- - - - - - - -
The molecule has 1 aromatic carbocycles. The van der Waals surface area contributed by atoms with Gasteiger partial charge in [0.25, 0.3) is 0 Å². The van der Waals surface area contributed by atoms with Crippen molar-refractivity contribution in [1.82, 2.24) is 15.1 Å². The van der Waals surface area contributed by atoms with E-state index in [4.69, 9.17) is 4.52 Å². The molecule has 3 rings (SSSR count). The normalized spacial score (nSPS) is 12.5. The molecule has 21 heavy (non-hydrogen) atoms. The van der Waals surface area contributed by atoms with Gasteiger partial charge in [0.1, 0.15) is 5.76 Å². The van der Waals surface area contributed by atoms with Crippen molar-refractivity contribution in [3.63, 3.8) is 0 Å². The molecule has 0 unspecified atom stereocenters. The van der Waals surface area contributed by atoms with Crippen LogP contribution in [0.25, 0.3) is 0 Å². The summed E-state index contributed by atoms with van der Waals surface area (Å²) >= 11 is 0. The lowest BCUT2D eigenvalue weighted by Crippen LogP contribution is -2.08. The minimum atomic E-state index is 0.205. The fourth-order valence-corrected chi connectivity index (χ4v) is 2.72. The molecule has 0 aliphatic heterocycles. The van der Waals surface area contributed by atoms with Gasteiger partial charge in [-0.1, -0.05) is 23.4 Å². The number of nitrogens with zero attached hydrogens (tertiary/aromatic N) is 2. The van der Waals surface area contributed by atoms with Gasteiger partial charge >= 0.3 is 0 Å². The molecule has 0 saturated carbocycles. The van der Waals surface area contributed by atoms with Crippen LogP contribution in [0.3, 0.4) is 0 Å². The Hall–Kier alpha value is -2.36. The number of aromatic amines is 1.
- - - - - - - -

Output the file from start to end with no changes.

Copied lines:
The molecule has 1 aromatic carbocycles. The van der Waals surface area contributed by atoms with Gasteiger partial charge in [0.25, 0.3) is 0 Å². The van der Waals surface area contributed by atoms with Crippen molar-refractivity contribution in [1.82, 2.24) is 15.1 Å². The van der Waals surface area contributed by atoms with E-state index in [4.69, 9.17) is 4.52 Å². The molecule has 3 rings (SSSR count). The normalized spacial score (nSPS) is 12.5. The molecule has 21 heavy (non-hydrogen) atoms. The van der Waals surface area contributed by atoms with Gasteiger partial charge in [0.1, 0.15) is 5.76 Å². The van der Waals surface area contributed by atoms with Crippen molar-refractivity contribution in [3.63, 3.8) is 0 Å². The molecule has 0 unspecified atom stereocenters. The van der Waals surface area contributed by atoms with Crippen LogP contribution in [0.25, 0.3) is 0 Å². The summed E-state index contributed by atoms with van der Waals surface area (Å²) >= 11 is 0. The lowest BCUT2D eigenvalue weighted by Crippen LogP contribution is -2.08. The minimum atomic E-state index is 0.205. The fourth-order valence-corrected chi connectivity index (χ4v) is 2.72. The molecule has 0 aliphatic heterocycles. The van der Waals surface area contributed by atoms with Gasteiger partial charge in [-0.1, -0.05) is 23.4 Å². The number of nitrogens with zero attached hydrogens (tertiary/aromatic N) is 2. The van der Waals surface area contributed by atoms with Gasteiger partial charge >= 0.3 is 0 Å². The molecule has 0 saturated carbocycles. The van der Waals surface area contributed by atoms with Crippen LogP contribution in [0.3, 0.4) is 0 Å². The Hall–Kier alpha value is -2.36. The number of aromatic amines is 1.